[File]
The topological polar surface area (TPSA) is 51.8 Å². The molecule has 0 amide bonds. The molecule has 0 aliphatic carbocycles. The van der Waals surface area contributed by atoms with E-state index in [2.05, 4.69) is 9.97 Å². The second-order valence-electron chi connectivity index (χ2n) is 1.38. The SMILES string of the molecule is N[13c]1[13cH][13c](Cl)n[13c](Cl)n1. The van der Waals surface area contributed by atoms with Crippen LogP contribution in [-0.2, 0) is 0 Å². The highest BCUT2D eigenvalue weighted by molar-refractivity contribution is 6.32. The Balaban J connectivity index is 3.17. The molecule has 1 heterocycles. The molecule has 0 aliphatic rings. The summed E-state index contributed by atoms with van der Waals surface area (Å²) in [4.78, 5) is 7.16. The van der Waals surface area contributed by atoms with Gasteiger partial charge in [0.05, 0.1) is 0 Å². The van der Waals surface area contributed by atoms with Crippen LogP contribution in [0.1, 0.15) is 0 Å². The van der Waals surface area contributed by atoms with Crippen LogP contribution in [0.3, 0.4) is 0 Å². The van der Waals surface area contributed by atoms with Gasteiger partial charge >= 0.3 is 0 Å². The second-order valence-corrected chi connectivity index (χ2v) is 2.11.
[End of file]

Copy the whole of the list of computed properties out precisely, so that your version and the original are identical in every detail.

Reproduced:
The topological polar surface area (TPSA) is 51.8 Å². The molecule has 0 amide bonds. The molecule has 0 aliphatic carbocycles. The van der Waals surface area contributed by atoms with E-state index in [2.05, 4.69) is 9.97 Å². The second-order valence-electron chi connectivity index (χ2n) is 1.38. The SMILES string of the molecule is N[13c]1[13cH][13c](Cl)n[13c](Cl)n1. The van der Waals surface area contributed by atoms with Crippen LogP contribution in [-0.2, 0) is 0 Å². The highest BCUT2D eigenvalue weighted by molar-refractivity contribution is 6.32. The Balaban J connectivity index is 3.17. The molecule has 1 heterocycles. The molecule has 0 aliphatic rings. The summed E-state index contributed by atoms with van der Waals surface area (Å²) in [4.78, 5) is 7.16. The van der Waals surface area contributed by atoms with Gasteiger partial charge in [0.05, 0.1) is 0 Å². The van der Waals surface area contributed by atoms with Crippen LogP contribution in [0.1, 0.15) is 0 Å². The van der Waals surface area contributed by atoms with Crippen LogP contribution in [0.3, 0.4) is 0 Å². The van der Waals surface area contributed by atoms with Gasteiger partial charge >= 0.3 is 0 Å². The second-order valence-corrected chi connectivity index (χ2v) is 2.11.